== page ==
Three races were eventually run (in order to claw back the missing race on Monday) with competitors again fighting for best positions at the marks, some of which got extremely crowed, vocal and noisy! The event organisers even managed to get the press officer into the air for some aerial pictures of the fleet on the lough.

Winners of the day were Race 4 Gerald Owens and Melanie Morris, Race 5 Ian Dobson and Andy Tunnicliffe and the final race on the penultimate day was won by Sam Watson and Andy Hunter

On the final day it was all open with the overall championships title still to compete for, however consistency in the form of a brace of second place race results were enough for Ian Dobson and Andy Tunnicliffe to wrap up the Exe Sails 20104 GP14 World Championship on Strangford Lough. Andrew Clewer and Mark Taylor had a perfect final day to move up to 4th overall. Sam Watson & Andy Hunter held onto second in the final rankings with a 5th and a 7th in the last two races.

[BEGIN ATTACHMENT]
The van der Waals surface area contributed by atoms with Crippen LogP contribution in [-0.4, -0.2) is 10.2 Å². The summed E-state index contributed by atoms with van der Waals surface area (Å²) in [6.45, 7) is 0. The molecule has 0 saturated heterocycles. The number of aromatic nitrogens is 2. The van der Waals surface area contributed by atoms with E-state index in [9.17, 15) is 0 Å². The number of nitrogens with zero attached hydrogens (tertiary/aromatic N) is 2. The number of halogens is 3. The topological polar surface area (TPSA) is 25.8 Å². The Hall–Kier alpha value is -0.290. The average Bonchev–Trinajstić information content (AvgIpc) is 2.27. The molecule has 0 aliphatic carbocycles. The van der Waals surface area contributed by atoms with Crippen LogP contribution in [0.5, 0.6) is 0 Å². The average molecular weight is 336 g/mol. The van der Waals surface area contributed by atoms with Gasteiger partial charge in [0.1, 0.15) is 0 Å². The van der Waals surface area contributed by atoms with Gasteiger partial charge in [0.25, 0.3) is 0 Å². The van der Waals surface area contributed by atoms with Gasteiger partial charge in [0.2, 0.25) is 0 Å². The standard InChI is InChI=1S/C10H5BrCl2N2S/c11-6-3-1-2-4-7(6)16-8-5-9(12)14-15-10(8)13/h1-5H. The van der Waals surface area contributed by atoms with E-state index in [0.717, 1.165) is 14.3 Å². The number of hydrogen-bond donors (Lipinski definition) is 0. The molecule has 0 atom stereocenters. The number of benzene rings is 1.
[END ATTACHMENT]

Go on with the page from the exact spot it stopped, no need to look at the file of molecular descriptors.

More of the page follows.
Special mention is deserved of two young female competitors Mollie and Celine Egan who at the tender age of 13 years managed to complete every race they started, even if they had to bail furiously at times to lighten their load as their boat "Dormouse" was taking on more water than just the normal spray. For their tenacity and determination they were awarded a well-deserved special prize for the youngest crew at the 2014 Ex Sails GP14 World Championships and on that note it is safe to say the future of the class looks strong for years to come.

Friday evening was the Gala Dinner with some 300 dinners enjoying the fare laid on by the event caterers – and very tasty it was – the evening continued with the prize ceremony in which awards were presented for each of the categories. Closing the event the Red Hot Roosters lifted the marquee roof and had the attending crowd on their feet as they danced the night away.

It would be remiss of me not to mention all those individuals at East Down Yacht Club who made this event possible – far too many individuals to mention from those who were responsible for camping and catering or registration and results, you know who you are from the Beach Master and his "Trolley Dollies" to the Event Manager and everyone in-between, you contributed to, what feedback has shown to be a brilliant world Championship event, setting the standard in all areas for the 2016 Worlds in Barbados! They may have the weather, the sun and the sand, but only time will tell if they have the spirit and enthusiasm shown by the competent host East Down Yacht Club. Here's looking forward to Barbados in 2016.

Full results have been published and you can see the event website too.